And of course, Ida is fabulous…I love that she uses her parasol as a weapon! It’s nice that, with a hero who has slightly calmer interests, we have a heroine who can readily defend herself…although the that’s not to say Nick doesn’t lack strength where it counts, but rather that they complement each other very well.

I enjoyed this one, and found it just as fun and charming as How to Seduce a Spy. This is marketed as something a loosely related prequel to that book, but you are welcome to read it any order you like. But I definitely recommend this one in particular for a fun, , short, fast read that will let you try out a new author (should you choose to start here), and the series so far in general to fans of magic-infused historical romance.

Review of “Beguiled by a Baron” (The Heart of a Duke #14) by Christi Caldwell

Caldwell, Christi. Beguiled by a Baron. [United States]: Christi Caldwell, 2017.

Paperback | $10.99 USD | ISBN-13: 978-1547203475 | 252 pages | Regency Romance

4.5 stars

Beguiled by a Baron is definitely one of the better Christi Caldwell titles I have read. And something I did notice about the Heart of a Duke “world,” as opposed to the interconnected “world” of her other series, is up to this point, at least, there isn’t quite as much interconnectedness, at least not as much as there have been in her Sinful Brides and Wicked Wallflowers, where the latter is a direct sequel to the former, and reading in order helps the character relationships make more sense. While neither hero nor heroine appears to be new to the HoaD world, having prior connections that date back to at least the previous book in the series, these connections are explained well enough that I had no issue reading this as a stand-alone.

And the story in its own right is probably one of the most compelling as well, right up there with books two and three in the Sinful Brides series. I was particularly drawn to the mention of the heroine, Bridget’s, disability, in the blurb, and felt it was portrayed in a realistic way, especially considering the time period. I also love that, despite being raised in isolation, she isn’t naive, due to her family circumstances, and every choice she makes is to protect her son, Virgil, from her awful brother.

And Vail may just be my new favorite Caldwell hero. While he does deal with a hefty amount of angst, as Caldwell’s heroes often do, I love that he is truly good at heart to those he loves, and would do anything for them, making him a great counterpart for Bridget, even if at first it doesn’t seem that way, due to her reluctantly about to steal from him. Even when he is wounded by her betrayal, he trusts her word that she did it for a reason of desperation instead of malice, and marries her to give her his protection, doubling down on it once he learns the full truth.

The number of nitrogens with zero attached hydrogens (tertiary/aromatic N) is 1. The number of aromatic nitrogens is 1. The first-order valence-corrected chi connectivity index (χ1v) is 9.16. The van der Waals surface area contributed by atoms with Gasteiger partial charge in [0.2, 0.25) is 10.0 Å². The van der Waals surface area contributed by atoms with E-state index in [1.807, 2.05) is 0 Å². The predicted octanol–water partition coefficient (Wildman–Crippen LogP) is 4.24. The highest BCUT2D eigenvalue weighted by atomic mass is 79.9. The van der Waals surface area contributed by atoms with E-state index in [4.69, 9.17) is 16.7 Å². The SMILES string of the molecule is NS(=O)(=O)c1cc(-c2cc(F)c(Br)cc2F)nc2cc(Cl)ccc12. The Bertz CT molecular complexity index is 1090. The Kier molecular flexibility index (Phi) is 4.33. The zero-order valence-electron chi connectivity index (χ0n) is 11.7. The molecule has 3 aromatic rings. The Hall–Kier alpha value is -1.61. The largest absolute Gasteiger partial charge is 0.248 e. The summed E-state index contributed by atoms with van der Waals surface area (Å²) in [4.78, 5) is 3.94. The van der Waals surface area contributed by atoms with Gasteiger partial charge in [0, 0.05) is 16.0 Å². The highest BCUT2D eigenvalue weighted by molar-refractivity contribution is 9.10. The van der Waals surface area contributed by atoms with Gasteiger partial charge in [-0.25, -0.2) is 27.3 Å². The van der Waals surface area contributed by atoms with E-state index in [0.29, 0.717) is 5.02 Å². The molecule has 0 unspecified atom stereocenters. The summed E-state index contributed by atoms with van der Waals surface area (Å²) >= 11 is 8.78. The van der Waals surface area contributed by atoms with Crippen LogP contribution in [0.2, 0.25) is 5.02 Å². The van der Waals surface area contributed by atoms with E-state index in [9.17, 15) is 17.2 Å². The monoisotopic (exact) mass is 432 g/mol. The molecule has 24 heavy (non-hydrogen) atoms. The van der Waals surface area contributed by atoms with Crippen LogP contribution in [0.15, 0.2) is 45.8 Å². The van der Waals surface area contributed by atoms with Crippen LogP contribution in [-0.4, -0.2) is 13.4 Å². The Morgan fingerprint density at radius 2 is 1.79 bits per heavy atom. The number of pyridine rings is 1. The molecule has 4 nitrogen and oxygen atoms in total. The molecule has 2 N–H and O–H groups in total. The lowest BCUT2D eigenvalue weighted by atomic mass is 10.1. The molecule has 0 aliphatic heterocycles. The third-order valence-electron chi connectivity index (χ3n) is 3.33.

The one (minor) flaw is with the characterization of Bridget’s brother the marquess. While I don’t expect to feel any sympathy for a villain, he did feel more cartoonishly evil than flesh-and-blood person. I do understand that sometimes people are just awful, but I would have liked to get some inkling of his motivations beyond being evil for the sake of it.

This is my current favorite Christi Caldwell book, although that could change if and when I manage to read more of her extensive backlist. However, at the moment, I recommend this as one of the essential Caldwell books that all historical romance lovers should read.

Review of “The Downstairs Girl” by Stacey Lee

Lee, Stacey. The Downstairs Girl. New York: G.P. Putnam’s Sons, 2019.

Hardcover | $17.99 USD | ISBN-13: 978-1524740955 | 374 pages | YA Historical Fiction

5 stars

I heard about The Downstairs Girl on BookTube, when one of the BookTubers I watch on occasion mentioned it being on her list of anticipated summer releases, followed by a reasonably positive review from her, and others online.,And the premise appealed to me immediately, promising to deal with racial issues and women’s suffrage in the late 19th century American South.

And I found it was both a reasonably entertaining read and one that further delved into aspects I knew a bit about, educating me about another perspective on them. I knew about the surge of Asian immigrants in the latter half of the nineteenth century, but I knew about it more from a localized perspective, with the lens of the Hawaii plantations with some insight of the West Coast Asian immigrant experience, including the broad implications of the Chinese Exclusion Act. But I knew little about immigration in this period to the South, and the startling, but suddenly very obvious, fact that they did this due to the abolition of slavery. As a a result, I found it fascinating how it delved into the issues of segregation, just as much as it did suffrage.

Jo has a strong voice, and I love how she is so forthright in her opinions. Her column in particular makes up the best part of the novel. I also loved the relationships throughout the book, like that with her adoptive father, Old Gin, and her friend, Noemi.

This is a wonderfully engrossing, leisurely paced historical fiction novel that will leave you with an understanding of racial issues, and is recommended for all lovers of historical fiction.

Review of “How to Seduce a Spy” (Potions and Passions #1) by Catherine Stein

Stein, Catherine. How to Seduce a Spy. [United States]: Catherine Stein, 2018.

Paperback | $14.99 USD | ISBN-13: 978-1949862003 | 391 pages | Victorian Romance/Paranormal Romance

5 stars